One gang member left to stand alone in ‘Zoo’

Stacia Glenn, Staff Writer
COLTON … All but one member of the Colton City Crips are now banished from “The Zoo.”

Authorities said Lawrence White … or “40 Glocc,” as he’s known in the rap world … may have delayed the inevitable.

But he will be standing alone at the Arbor Terrace apartments, better known as “The Zoo,” because his fellow gang members are not allowed to set foot in the neighborhood.

The 128-unit complex on North Rancho Avenue is where police say gang members have for decades sold drugs in front of children and terrorized residents into providing safe havens.

But the gang’s headquarters was ripped away Wednesday when San Bernardino Superior Court Judge Donald Alvarez granted a preliminary gang injunction banning its members from flashing gang signs, signaling vehicles or congregating in the safety zone.

“The court is convinced that there is an element of criminal gang activity that is creating a nuisance to the (neighborhood) and a danger to the people,” Alvarez said.

White’s two attorneys, whom he retained the day before the hearing, argued that he was never served notice and was unaware of the preliminary injunction.

Pages of the injunction listing what the gang members may not do are posted on “40 Glocc’s” MYSPACE page, where he is pictured with a gag over his mouth reading “Freedom?” White is signed to 50 Cent’s G-Unit recording label.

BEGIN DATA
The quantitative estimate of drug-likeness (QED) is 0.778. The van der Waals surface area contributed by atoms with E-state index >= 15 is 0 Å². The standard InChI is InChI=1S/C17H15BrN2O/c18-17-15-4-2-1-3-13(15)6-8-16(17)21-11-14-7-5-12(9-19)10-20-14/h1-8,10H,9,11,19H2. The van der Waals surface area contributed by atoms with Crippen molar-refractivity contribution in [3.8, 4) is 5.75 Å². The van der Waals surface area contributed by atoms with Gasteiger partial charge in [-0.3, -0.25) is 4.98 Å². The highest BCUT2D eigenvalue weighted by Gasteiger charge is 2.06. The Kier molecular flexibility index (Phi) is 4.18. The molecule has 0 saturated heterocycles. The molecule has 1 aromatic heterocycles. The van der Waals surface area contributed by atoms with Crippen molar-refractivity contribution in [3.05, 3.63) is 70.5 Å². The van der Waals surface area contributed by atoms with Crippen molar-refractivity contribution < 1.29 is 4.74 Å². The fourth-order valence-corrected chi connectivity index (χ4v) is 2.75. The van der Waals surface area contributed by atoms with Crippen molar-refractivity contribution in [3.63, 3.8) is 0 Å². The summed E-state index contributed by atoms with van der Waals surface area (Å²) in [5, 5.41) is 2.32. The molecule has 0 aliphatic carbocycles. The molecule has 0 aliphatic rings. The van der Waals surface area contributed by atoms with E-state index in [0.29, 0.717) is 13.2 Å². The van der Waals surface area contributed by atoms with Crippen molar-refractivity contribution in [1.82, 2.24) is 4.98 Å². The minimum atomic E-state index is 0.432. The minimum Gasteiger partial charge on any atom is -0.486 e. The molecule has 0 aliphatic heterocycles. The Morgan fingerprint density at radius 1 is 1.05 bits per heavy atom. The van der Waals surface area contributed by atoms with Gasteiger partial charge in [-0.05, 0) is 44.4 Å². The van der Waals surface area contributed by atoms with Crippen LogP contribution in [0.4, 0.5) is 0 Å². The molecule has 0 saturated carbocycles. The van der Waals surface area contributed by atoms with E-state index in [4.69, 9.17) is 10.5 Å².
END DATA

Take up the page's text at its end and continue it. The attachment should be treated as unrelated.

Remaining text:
“He is not a shot-caller,” said Colton police Officer Mike Collins, who has been on the gang team for nearly three years. “He is just a member of the group who has reached celebrity status because he was signed by G-Unit.”

Authorities said White was not served notice because they were unsure of where he lived. Eighteen of the gang’s more than 55 members were served last month.

Several were spotted on the outskirts of Arbor Terrace clutching pages of the preliminary injunction the day officials held a news conference announcing it, said Deputy District Attorney Mark Vos.

No hearing has yet been scheduled to make the injunction permanent.

It already seems to be serving the “immediate relief” that was made official Wednesday in a courtroom.

Drug sales and gang crimes have significantly dropped in the safety zone since police and the District Attorney’s Office announced last month that they would seek the injunction, Vos said.

“They called it `The Zoo’ because crime was out of control, and they were proud of that activity,” wrote Sgt. Lou Gamache in an affidavit seeking the injunction.

But now, Gamache and his fellow officers are apparently saying that “The Zoo” is closed for business.

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